By solving for accessibility, you can simultaneously meet goals such as SEO, user experience, and performance. Improving one aspect often has a positive effect which can snowball into improving other aspects.
For example, providing text alternatives for any non-text content (like transcripts for video or audio voiceovers). These alternative options can be beneficial for visitors to your website who consume content through screen readers as well as for helping search engines find your site.
It’s also important to think ahead and “preemptive strike” any potential issues someone might encounter while trying to navigate your site. For instance, if a link or a form input doesn’t have descriptive text, a screen reader will not be able to properly identify it for the user—therefore leaving them with an unknown link and/or unknown destination.
Making your site navigable with only a keyboard can also go a long way. Keyboard navigation may be necessary for users who have had a stroke or who have limited mobility. Additionally, it’s helpful for users should a mouse battery lose its charge. Like with screen readers, it’s helpful to have a links that skip to content or avoid repetitive aspects of your website (such as headers).
Accessibility is not a feature to be added to a website as a bonus. It's a standard.
Hubspot Developers say, "When approached early on in a project you can design and develop solutions instead of needing to re-architect something later." In other words, one of the keys to successful ADA compliance is to remain proactive rather than reactive.
Another key to success is to be compassionate, empathetic, and have an honest-to-goodness desire to learn, research, and ensure all users have the optimal site experience every time.
But, what happens when you do it all and it’s somehow not enough?
Hubspot Developers say it's "technically possible to create a web page that passes most automated accessibility tests with flying colors but is completely unusable to all humans, sighted, blind, deaf, color blind, limited or unlimited motor function."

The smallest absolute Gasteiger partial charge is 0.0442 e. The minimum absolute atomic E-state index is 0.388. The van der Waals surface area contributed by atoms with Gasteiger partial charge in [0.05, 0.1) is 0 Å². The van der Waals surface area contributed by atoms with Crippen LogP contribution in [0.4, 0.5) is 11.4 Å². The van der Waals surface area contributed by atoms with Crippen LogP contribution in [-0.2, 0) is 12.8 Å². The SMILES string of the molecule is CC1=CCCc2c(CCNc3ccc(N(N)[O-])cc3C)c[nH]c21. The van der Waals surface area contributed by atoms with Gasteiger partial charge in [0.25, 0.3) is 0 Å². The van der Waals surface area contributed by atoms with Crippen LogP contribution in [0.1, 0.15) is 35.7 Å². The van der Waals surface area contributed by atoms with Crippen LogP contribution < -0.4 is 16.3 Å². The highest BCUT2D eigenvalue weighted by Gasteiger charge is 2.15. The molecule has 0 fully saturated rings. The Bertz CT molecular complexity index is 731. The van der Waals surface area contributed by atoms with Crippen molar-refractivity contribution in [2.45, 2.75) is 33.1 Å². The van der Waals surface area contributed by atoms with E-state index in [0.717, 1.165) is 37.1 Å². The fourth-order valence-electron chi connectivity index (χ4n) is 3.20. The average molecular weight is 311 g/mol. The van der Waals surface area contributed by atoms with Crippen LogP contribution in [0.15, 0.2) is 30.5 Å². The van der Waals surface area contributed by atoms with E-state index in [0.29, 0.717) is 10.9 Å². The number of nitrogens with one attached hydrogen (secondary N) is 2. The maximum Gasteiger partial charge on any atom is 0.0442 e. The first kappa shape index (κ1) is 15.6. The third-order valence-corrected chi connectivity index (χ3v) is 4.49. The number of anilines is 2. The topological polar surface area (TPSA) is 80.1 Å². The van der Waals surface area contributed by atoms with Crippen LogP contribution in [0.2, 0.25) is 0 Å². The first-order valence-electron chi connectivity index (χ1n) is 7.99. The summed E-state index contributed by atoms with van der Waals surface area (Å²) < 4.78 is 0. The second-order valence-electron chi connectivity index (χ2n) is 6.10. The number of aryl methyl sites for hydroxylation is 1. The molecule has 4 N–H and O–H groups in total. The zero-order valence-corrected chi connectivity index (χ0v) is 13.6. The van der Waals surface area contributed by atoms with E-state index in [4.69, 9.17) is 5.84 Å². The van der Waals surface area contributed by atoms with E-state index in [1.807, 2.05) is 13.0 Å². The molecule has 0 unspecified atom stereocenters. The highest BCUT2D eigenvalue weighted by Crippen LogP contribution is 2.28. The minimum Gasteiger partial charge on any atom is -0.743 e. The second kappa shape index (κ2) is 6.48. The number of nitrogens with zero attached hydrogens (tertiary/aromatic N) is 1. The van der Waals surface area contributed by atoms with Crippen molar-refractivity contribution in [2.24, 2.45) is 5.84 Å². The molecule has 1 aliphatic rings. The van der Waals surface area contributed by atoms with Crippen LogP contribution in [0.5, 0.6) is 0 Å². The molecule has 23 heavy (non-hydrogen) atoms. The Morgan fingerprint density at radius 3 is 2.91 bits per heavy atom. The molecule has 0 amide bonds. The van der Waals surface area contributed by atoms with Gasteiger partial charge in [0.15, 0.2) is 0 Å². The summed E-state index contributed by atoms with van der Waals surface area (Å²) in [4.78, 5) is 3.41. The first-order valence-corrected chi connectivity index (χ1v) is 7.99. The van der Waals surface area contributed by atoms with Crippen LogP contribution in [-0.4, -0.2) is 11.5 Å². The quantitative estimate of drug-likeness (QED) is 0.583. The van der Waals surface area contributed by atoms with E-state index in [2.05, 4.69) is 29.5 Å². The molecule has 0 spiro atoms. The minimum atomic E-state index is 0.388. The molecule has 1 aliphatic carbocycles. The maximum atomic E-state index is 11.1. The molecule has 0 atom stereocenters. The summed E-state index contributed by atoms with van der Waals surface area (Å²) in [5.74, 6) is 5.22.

When working toward ADA compliance, you want to make sure you’re not just meeting the requirements to check off the boxes. You want to ensure your website is as much accessible as it is inclusive so that your users won’t become frustrated or feel alienated from their experience.
Take a step back to get a comprehensive inventory of all that your site does and all that it offers visitors. Understanding where some of your website’s functions may fall short will help you identify areas of weakness and ultimately find new ways to extend your overall reach.
What's best to keep in mind is that a lot of accessibility additions can aid in areas you're already working on in designing your website— from SEO to user experience to performance.
You can double check your website’s accessibility the same way you check its performance. But you shouldn’t solely rely on tools to check accessibility. Test your work and make sure your test pool contains a variety of people to ensure you receive diverse feedback from varying experiences.
It’s also important to understand that website feedback and critiques should be conversations, not one-way channels. Be open to changes, and if you have questions or need clarification, don’t be afraid to ask or speak up.
If you’re feeling unsure or overwhelmed at the thought of updating your current site to ensure accessibility and inclusivity, Hileman Group is here to help. In addition to performing ADA audits on established sites (both from front-end development and UX/UI perspectives), we can also offer insights, tips, and next steps on ways to make your site ADA compliant.
Accessibility and inclusivity are not just features, they’re keys to boosting your website's engagement and crucial to connecting and building empathy with your audience. In the end, a website's success comes down to how users interact with it. Let us help make that interaction simple, seamless, and effective.